The genetic code is a sequence of DNA nucleotides which we label with the letters A,T,G or C.   So part of the code might read like this: …CTGAATGCAGT…  An SNP refers to a situation where one letter of the code differs from person to person.   So while one person may have the sequence CTGAATGCAGT  another may have the sequence CTGAATTCAGT.   Notice the only change is that the letter G in the 7th place has become a T.   Typically one SNP will be more common in the population than the other.  So, for example 90% of the population may have a G, which would be referred to as the major (more common) allele.   The T would be called the minor allele.  (Allele is another word for genetic letters.)

So if you sign up for 23andMe you send them a vial of your spit, and 4-6 weeks later they send you a link to their site where they give you information about a selection of your SNPs and what they mean, as well as some other genetic information.

Most of the information you get from 23andMe, at first glance, seems pretty basic.  They tell you where your ancestors came from and a list of various genetic traits: is your hair likely to be curly, can you taste bitter foods etc.  Interesting but hardly world-shaking in most cases.

But in addition to this pre-analyzed information 23andMe also allows you to download a file containing the raw data: a long list of the actual SNPs and your results.   These you can upload to certain web sites such as Promethease for detailed analysis, or if you know what you are doing and what you are looking for you can look through the raw data yourself.  That’s when the fun begins.

And I knew just what I wanted to look for.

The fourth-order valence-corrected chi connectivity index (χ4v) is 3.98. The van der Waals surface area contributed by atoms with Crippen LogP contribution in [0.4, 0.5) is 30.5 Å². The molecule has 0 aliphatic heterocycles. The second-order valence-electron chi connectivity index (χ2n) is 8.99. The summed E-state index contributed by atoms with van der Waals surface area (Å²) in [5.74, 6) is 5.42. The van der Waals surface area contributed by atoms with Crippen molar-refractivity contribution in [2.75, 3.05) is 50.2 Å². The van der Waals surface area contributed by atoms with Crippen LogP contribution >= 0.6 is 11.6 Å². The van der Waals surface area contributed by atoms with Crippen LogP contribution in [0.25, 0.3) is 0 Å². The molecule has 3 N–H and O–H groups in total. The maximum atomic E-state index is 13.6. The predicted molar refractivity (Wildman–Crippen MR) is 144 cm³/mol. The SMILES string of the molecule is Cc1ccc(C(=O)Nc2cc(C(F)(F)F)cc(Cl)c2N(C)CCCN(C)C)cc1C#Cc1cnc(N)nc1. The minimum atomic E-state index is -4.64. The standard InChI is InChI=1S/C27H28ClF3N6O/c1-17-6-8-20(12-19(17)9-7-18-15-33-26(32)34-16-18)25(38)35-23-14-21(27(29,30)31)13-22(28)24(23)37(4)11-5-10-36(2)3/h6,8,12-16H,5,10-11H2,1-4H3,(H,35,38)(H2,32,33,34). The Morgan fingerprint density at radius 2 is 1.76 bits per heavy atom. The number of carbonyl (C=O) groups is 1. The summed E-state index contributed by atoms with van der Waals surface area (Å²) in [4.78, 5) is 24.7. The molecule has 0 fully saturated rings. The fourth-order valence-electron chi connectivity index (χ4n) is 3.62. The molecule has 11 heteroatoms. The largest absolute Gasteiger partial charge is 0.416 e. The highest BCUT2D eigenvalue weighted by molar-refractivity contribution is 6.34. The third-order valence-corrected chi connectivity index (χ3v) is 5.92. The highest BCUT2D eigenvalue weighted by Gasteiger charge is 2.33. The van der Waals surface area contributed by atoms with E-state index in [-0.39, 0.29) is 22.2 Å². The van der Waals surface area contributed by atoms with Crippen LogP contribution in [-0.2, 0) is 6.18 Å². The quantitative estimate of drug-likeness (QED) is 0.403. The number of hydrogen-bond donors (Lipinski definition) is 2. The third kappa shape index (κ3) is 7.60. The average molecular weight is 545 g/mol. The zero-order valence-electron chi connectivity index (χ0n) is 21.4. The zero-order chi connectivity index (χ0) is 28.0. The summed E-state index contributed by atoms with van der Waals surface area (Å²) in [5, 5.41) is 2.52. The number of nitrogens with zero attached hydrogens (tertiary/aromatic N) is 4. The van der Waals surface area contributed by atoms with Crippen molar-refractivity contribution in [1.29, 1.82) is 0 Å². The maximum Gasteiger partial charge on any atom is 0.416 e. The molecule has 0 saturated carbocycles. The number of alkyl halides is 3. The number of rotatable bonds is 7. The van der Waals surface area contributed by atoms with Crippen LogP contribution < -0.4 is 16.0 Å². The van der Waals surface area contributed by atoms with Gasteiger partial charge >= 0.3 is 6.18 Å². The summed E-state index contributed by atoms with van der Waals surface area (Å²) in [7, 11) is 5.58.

In 2014 Daniel Kripke et al. published an article called, Circadian Polymorphisms in Night Owls, in Bipolars, and in Non-24-Hour Sleep Cycles.  You can get the full text at the link below.

https://synapse.koreamed.org/DOIx.php?id=10.4306/pi.2014.11.4.345

The study identified several SNPs statistically associated with N24 or DSPS.   Not all of the SNPs studied by Kripke et al were tested by 23andMe but three of the most important ones were.

In the case of N24, Kripke et al. were particularly interested in variations in a gene called BHLHE40, or basic helix-loop-helix protein E 40.   The protein produced by this gene plays a major role in the molecular clock.

http://www.uniprot.org/uniprot/O14503

The study found that subjects with N24 were statistically more likely to have one or two C alleles instead of a T at a portion of the genome labelled rs908078, which is part of the regulatory sequence for this gene.   Looking at my 23andMe data I found this line:

rs908078        3       5024771 CT

So, yes indeed I did have one C allele.  It might have been even more impressive if I had two, as some of the N24 subjects did, but one C is still interesting.

But I developed N24 as an adult, following chronotherapy. Before that I had DSPD.  So if there is a genetic predisposition it might be even more likely to show up in genes associated with DSPD.  Kripke et al found two such genes and corresponding SNPS.

The first is a gene called NFIL3 (nuclear factor, interleukin 3 regulated).  It also plays a role in the circadian clock.

https://www.ncbi.nlm.nih.gov/gene/4783

The SNP for NFIL3 is rs2482705, and people with DSPS are more likely to have two G alleles. So looking at my data file I find this line.

rs2482705       9       94182502        GG

So, yes, GG.  I can cross out another letter on my bingo card.

The other gene is RORC (retinoic acid receptor-related orphan receptor C).  This gene has many functions and is not well understood, but one of its roles is also in clock regulation.

http://www.genecards.org/cgi-bin/carddisp.pl?gene=RORC

The associated SNP is designated rs3828057.  People with DSPS are more likely to have a GG allele.  Going back to my data file I search for that string and find this.

rs3828057       1       151780177       CC

You might at first think that was a miss, but remember the structure of DNA.  It consists of two strands linked together in a helix, which run in opposite directions, the sense strand and the antisense strand.   A C in the sense strand matches a G in the antisense strand, and vice versa.  An A matches to a T.  So CC is actually equivalent to a GG in this case.  It simply means one group tested the sense strand and the other the antisense strand.

So we have another hit.